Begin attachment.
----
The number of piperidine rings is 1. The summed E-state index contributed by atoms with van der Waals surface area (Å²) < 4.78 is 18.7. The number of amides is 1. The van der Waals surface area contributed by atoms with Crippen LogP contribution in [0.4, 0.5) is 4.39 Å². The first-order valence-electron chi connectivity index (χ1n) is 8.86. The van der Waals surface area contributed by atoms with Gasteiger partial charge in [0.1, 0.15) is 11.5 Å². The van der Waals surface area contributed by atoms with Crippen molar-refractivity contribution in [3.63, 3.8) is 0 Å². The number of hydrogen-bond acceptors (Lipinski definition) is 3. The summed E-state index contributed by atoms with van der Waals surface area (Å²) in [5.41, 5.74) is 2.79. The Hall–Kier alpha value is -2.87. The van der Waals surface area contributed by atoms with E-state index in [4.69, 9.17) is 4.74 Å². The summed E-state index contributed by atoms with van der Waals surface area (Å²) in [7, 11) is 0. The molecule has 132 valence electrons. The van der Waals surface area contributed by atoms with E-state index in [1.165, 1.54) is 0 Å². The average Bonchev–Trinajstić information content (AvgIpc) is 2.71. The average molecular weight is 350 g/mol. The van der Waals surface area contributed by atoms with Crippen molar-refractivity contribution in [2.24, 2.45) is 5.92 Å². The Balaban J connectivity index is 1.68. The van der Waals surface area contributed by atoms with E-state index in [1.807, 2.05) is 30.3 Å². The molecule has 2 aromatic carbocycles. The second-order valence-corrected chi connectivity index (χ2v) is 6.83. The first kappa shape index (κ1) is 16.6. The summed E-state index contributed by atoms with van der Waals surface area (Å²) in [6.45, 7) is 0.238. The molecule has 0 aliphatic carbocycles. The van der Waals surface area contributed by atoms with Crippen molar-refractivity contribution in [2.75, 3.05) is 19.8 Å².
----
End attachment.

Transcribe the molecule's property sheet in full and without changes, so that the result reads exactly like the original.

The number of piperidine rings is 1. The summed E-state index contributed by atoms with van der Waals surface area (Å²) < 4.78 is 18.7. The number of amides is 1. The van der Waals surface area contributed by atoms with Crippen LogP contribution in [0.4, 0.5) is 4.39 Å². The first-order valence-electron chi connectivity index (χ1n) is 8.86. The van der Waals surface area contributed by atoms with Gasteiger partial charge in [0.1, 0.15) is 11.5 Å². The van der Waals surface area contributed by atoms with Crippen molar-refractivity contribution in [3.63, 3.8) is 0 Å². The number of hydrogen-bond acceptors (Lipinski definition) is 3. The summed E-state index contributed by atoms with van der Waals surface area (Å²) in [5.41, 5.74) is 2.79. The Hall–Kier alpha value is -2.87. The van der Waals surface area contributed by atoms with E-state index in [4.69, 9.17) is 4.74 Å². The summed E-state index contributed by atoms with van der Waals surface area (Å²) in [7, 11) is 0. The molecule has 132 valence electrons. The van der Waals surface area contributed by atoms with E-state index in [1.165, 1.54) is 0 Å². The average Bonchev–Trinajstić information content (AvgIpc) is 2.71. The average molecular weight is 350 g/mol. The van der Waals surface area contributed by atoms with Crippen molar-refractivity contribution in [2.24, 2.45) is 5.92 Å². The Balaban J connectivity index is 1.68. The van der Waals surface area contributed by atoms with E-state index in [1.807, 2.05) is 30.3 Å². The molecule has 2 aromatic carbocycles. The second-order valence-corrected chi connectivity index (χ2v) is 6.83. The first kappa shape index (κ1) is 16.6. The summed E-state index contributed by atoms with van der Waals surface area (Å²) in [6.45, 7) is 0.238. The molecule has 0 aliphatic carbocycles. The van der Waals surface area contributed by atoms with Crippen molar-refractivity contribution in [2.75, 3.05) is 19.8 Å².